COVID-19: Dexamethasone Should Not Be Administered at the Beginning of the Disease

Last June, a study showed the effectiveness of Dexamethasone in reducing mortality in severe cases of COVID-19 and the extensive results of this research suggest that it should be reserved for patients that need respiratory support.



Dexamethasone is a corticosteroid used for its anti-inflammatory properties. It has been used in medicine since the 1960s. Last June, the British recovery study announced that it had reduced mortality of COVID-19 patients by one-third. The researchers are publishing all their results in the New England Journal of Medicine. They stipulate that the treatment should be reserved for patients at an advanced stage of the disease.

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Significantly lowers mortality rate

The study included over 6,000 participants, 2,104 of whom took the drug. In patients who received mechanical ventilation, the mortality rate after 28 days was 29.3% when they received dexamethasone, compared to 41.4% for the others. Conversely, the mortality rate was higher in patients receiving this treatment if they were not on a ventilator. Researchers found better results in patients who had been symptomatic for at least seven days.

This drug is an immunosuppressant, i.e. it blocks the action of the immune system, so it should not be administered at the beginning of the disease, but only when there is a too strong immune response that can cause severe inflammation.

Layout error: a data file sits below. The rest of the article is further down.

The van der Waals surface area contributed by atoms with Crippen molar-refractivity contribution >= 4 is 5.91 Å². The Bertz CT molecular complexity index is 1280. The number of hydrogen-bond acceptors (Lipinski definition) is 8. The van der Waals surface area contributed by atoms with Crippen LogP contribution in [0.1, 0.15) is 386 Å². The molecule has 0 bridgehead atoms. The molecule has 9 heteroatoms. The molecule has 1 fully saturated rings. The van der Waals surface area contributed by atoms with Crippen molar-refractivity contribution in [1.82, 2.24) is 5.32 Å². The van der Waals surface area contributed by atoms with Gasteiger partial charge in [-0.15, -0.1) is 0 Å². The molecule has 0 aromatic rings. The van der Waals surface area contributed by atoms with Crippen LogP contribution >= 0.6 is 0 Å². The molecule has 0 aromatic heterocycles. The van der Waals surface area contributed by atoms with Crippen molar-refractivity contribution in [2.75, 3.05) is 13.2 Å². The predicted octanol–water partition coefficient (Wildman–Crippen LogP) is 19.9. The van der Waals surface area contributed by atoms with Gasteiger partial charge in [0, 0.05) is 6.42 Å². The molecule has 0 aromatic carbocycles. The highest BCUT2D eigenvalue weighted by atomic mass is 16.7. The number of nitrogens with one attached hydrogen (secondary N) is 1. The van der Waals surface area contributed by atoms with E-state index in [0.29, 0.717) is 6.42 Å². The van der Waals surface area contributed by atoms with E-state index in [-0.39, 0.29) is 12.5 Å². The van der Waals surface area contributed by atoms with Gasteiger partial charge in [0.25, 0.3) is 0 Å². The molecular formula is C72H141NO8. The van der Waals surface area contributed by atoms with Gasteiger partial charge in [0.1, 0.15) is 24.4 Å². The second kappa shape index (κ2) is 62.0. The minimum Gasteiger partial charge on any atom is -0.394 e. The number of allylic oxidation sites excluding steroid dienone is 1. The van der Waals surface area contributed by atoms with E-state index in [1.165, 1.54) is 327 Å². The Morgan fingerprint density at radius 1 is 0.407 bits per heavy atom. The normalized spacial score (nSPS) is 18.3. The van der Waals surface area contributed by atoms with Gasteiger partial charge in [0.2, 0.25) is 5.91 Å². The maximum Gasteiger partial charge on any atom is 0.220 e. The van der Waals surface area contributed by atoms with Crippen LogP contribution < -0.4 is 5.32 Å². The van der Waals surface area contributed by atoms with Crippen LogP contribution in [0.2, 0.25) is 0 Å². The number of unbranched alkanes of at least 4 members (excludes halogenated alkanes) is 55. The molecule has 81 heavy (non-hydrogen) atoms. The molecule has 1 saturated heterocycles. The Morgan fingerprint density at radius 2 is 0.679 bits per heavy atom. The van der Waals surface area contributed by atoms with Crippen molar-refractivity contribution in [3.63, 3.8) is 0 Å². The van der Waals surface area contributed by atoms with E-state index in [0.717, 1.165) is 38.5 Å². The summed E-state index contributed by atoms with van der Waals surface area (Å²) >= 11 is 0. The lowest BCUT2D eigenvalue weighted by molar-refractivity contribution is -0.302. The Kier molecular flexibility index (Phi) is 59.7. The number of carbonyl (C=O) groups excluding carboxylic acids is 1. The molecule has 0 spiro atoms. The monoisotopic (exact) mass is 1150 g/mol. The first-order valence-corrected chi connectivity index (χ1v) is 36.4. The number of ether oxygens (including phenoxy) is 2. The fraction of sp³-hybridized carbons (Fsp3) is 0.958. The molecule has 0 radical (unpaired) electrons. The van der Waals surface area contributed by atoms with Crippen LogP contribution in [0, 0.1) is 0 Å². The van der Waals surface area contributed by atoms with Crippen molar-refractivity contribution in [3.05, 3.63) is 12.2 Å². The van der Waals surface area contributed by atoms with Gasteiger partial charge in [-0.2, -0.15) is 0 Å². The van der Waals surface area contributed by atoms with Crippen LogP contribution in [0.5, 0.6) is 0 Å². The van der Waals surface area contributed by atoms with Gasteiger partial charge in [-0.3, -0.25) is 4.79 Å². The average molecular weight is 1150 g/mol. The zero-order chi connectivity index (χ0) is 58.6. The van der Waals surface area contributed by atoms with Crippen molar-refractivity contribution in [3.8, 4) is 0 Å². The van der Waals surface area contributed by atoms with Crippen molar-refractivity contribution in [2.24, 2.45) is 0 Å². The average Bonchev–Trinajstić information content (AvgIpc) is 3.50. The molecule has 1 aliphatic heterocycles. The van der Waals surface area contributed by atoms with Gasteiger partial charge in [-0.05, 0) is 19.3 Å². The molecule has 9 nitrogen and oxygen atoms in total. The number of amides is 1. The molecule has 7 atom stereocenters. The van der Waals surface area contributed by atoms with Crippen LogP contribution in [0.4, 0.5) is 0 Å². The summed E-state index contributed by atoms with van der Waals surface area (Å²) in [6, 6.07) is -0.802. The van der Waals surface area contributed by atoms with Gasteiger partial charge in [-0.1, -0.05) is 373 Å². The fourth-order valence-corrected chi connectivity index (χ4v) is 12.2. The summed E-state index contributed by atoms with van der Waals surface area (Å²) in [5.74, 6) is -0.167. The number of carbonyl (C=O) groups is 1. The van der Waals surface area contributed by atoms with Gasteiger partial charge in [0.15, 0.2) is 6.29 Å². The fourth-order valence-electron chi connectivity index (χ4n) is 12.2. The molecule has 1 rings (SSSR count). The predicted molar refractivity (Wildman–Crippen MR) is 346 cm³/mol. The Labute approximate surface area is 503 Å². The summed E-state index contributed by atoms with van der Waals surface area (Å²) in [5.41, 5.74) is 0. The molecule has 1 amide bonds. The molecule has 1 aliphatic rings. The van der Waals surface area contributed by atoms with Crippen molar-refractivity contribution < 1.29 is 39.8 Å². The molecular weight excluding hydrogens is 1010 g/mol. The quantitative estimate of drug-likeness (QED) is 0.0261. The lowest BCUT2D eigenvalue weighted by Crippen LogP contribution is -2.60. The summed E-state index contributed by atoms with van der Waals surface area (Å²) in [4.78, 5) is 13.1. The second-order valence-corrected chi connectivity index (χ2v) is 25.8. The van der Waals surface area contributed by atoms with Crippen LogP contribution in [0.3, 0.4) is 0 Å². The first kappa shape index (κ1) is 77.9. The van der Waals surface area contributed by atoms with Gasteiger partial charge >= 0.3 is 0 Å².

A medicine approved by the WHO

The World Health Organization welcomed the results announced in June. “This is great news,” WHO Director-General Dr. Tedros Adhanom Ghebreyesus said in a statement. This is the first time that a treatment has been shown to reduce mortality in COVID-19 patients who need oxygen or mechanical ventilation”. he also called for increased production of the drug in order to successfully market it worldwide.

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Two treatments show positive results

Numerous studies worldwide aim to find an effective treatment for COVID-19. To date, dexamethasone is only one of two drugs that have proven to be effective. The second drug Remdesivir, an antiviral, reduces the length of hospital stay for patients with this disease by about 4 days. Studies on hydroxychloroquine were discontinued in Europe in June due to the cardiovascular risks to patients. Trials combining two antiviral drugs, lopinavir/ritonavir, were also discontinued due to adverse effects on kidney function.

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